In Bhutan, temples and houses alike are often painted with intricate designs. Windows are small because it is cold in the Himalayas. These windows are in the Buddhist temple in Paro, which is named the Rinpung Dzong. Dzong means temple. Rinpung means "heaps of jewels." Bhutan is about the size of Switzerland or West Virginia, located between India and China.
This is a view of the Paro Dzong from across the river in the valley floor. This temple dates to the 10th Century, but the present structure was built in 1646, It is made of stones and served as defense against invasion attempts by Tibetan. Sadly, all of its treasures except for one thangka were destroyed by fire in 1907. The prayer flags in the foreground are a common sight in Bhutan.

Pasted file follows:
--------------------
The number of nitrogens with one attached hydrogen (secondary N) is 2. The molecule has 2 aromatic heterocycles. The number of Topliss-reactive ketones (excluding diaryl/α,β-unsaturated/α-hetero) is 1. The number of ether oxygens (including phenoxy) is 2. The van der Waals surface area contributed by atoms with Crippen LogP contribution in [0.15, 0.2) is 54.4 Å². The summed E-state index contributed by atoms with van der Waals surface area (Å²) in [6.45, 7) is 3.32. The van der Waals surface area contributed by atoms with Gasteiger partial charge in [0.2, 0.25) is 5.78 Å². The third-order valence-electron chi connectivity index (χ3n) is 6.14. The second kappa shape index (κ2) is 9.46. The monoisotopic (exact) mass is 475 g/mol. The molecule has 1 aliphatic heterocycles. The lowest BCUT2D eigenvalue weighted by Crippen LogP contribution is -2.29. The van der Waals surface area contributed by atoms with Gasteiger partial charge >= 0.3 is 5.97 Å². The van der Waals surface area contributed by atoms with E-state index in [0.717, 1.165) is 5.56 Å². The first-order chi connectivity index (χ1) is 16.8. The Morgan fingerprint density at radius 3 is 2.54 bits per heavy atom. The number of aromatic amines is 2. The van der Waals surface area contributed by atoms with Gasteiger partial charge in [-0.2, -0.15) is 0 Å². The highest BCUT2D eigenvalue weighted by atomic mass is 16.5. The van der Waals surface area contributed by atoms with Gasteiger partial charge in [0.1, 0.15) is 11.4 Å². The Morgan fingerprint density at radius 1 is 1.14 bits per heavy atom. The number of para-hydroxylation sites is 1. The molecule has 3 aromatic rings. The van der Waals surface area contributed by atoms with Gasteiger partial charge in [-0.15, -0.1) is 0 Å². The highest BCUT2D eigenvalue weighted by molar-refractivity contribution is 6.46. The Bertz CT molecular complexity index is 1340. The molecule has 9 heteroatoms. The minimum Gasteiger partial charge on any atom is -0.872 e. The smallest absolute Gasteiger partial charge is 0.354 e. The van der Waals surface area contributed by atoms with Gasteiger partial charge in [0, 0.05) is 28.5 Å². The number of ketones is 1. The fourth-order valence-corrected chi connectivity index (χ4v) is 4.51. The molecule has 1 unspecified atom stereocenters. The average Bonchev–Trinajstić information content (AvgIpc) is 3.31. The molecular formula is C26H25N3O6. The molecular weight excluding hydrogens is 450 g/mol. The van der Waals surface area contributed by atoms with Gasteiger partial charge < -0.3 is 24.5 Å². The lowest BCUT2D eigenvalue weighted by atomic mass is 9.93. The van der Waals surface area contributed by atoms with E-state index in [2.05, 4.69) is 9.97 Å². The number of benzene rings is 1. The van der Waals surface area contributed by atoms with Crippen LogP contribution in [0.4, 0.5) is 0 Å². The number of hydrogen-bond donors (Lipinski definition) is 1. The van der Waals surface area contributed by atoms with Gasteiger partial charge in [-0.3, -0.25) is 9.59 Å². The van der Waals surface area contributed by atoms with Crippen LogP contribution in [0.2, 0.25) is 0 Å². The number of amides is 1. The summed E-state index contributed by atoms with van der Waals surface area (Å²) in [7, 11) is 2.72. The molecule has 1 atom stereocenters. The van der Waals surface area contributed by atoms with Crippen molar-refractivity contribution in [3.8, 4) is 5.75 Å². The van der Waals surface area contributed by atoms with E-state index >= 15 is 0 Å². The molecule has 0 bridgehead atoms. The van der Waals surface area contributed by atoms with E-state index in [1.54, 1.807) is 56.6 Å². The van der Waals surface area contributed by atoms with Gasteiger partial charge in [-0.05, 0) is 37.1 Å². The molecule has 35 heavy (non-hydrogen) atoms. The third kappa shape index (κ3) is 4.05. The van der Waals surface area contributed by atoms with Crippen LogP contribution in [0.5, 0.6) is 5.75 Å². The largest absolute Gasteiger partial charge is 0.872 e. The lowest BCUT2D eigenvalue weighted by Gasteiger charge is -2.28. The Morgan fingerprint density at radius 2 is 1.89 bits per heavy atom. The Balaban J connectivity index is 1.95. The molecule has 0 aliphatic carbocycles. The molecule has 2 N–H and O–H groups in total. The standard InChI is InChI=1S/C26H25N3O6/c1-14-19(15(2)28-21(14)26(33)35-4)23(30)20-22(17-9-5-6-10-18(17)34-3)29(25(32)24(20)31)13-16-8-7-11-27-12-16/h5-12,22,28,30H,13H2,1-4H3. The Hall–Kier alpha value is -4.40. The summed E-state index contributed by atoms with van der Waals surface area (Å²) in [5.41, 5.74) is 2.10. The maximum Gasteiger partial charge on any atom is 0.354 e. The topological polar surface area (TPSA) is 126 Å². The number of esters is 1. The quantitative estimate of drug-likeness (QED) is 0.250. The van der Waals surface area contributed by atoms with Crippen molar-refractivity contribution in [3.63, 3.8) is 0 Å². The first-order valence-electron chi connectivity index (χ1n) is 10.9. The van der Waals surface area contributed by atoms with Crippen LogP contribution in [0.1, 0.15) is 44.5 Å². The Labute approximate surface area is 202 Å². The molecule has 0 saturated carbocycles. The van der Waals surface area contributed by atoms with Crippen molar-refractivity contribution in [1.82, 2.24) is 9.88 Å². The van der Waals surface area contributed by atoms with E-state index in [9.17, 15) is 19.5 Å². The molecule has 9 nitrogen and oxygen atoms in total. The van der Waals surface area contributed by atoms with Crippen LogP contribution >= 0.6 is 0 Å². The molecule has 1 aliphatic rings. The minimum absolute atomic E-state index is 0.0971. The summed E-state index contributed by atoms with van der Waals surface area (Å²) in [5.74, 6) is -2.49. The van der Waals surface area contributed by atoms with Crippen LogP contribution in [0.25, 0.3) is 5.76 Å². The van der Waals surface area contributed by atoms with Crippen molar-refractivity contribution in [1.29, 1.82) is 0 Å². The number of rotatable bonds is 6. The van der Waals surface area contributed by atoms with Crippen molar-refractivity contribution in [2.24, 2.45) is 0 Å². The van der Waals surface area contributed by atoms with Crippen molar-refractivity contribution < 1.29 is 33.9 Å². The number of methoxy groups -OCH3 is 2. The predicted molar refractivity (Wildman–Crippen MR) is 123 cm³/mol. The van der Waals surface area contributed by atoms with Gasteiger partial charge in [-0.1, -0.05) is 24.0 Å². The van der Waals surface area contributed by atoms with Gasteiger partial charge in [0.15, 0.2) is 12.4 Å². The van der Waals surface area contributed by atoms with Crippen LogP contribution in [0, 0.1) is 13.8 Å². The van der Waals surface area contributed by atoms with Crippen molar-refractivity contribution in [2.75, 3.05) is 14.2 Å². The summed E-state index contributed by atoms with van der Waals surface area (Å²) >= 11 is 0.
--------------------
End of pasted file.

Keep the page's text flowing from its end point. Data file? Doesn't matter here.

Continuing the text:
This photo shows part of the roof tops of the 108 Drug Wangyal Khangzang Chortens at Dochula Pass. The Chortens are monuments in celebration of the King. This is a popular location for prayer flags. The smoke from the fires was part of a ceremony by monks to bless animals. The pass is at 10,300 ft (3,150 m) elevation. The number 108 is significant to Buddhists.
These children posed for me on a covered bridge in front of Punakaha Dzong. Our National Geographic photographer tour leader, Ira Block, suggested that to take people pictures, rather than trying to snap candid photos, it is better to set up your camera and tripod, and wait for people to walk into your scene. This technique worked well.
Our trip to Bhutan last month was timed to coincide with the first Buddhist festival of the season, which was at the Punakaha Dzong, which was also the site of the wedding of Bhutan's King and Queen last fall. The festival was captivating. Dancers in flowing robes and elaborate masks twirled around the temple courtyard. We brought back 6 masks to hang in our home, including one that looks very much like this one.